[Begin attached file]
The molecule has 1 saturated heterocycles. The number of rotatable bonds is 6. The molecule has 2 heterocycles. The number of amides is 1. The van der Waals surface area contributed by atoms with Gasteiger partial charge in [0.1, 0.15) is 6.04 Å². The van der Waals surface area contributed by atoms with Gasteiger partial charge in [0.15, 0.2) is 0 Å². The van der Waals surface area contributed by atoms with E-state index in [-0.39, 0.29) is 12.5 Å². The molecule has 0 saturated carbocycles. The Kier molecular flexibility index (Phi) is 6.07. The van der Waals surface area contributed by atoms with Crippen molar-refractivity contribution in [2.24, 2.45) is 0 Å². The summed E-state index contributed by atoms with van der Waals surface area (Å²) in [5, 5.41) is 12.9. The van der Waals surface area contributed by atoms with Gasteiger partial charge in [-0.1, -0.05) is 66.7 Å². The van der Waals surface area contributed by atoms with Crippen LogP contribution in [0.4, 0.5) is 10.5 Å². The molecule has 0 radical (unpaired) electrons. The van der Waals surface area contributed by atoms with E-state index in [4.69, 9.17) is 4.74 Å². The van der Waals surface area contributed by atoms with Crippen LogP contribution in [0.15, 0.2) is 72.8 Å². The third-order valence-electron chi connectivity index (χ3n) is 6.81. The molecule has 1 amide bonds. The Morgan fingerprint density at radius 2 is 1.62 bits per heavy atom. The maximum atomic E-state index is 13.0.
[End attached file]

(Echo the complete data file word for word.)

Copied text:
The molecule has 1 saturated heterocycles. The number of rotatable bonds is 6. The molecule has 2 heterocycles. The number of amides is 1. The van der Waals surface area contributed by atoms with Gasteiger partial charge in [0.1, 0.15) is 6.04 Å². The van der Waals surface area contributed by atoms with Gasteiger partial charge in [0.15, 0.2) is 0 Å². The van der Waals surface area contributed by atoms with E-state index in [-0.39, 0.29) is 12.5 Å². The molecule has 0 saturated carbocycles. The Kier molecular flexibility index (Phi) is 6.07. The van der Waals surface area contributed by atoms with Crippen molar-refractivity contribution in [2.24, 2.45) is 0 Å². The summed E-state index contributed by atoms with van der Waals surface area (Å²) in [5, 5.41) is 12.9. The van der Waals surface area contributed by atoms with Gasteiger partial charge in [-0.1, -0.05) is 66.7 Å². The van der Waals surface area contributed by atoms with Crippen LogP contribution in [0.4, 0.5) is 10.5 Å². The molecule has 0 radical (unpaired) electrons. The van der Waals surface area contributed by atoms with E-state index in [4.69, 9.17) is 4.74 Å². The van der Waals surface area contributed by atoms with Crippen LogP contribution in [0.15, 0.2) is 72.8 Å². The third-order valence-electron chi connectivity index (χ3n) is 6.81. The molecule has 1 amide bonds. The Morgan fingerprint density at radius 2 is 1.62 bits per heavy atom. The maximum atomic E-state index is 13.0.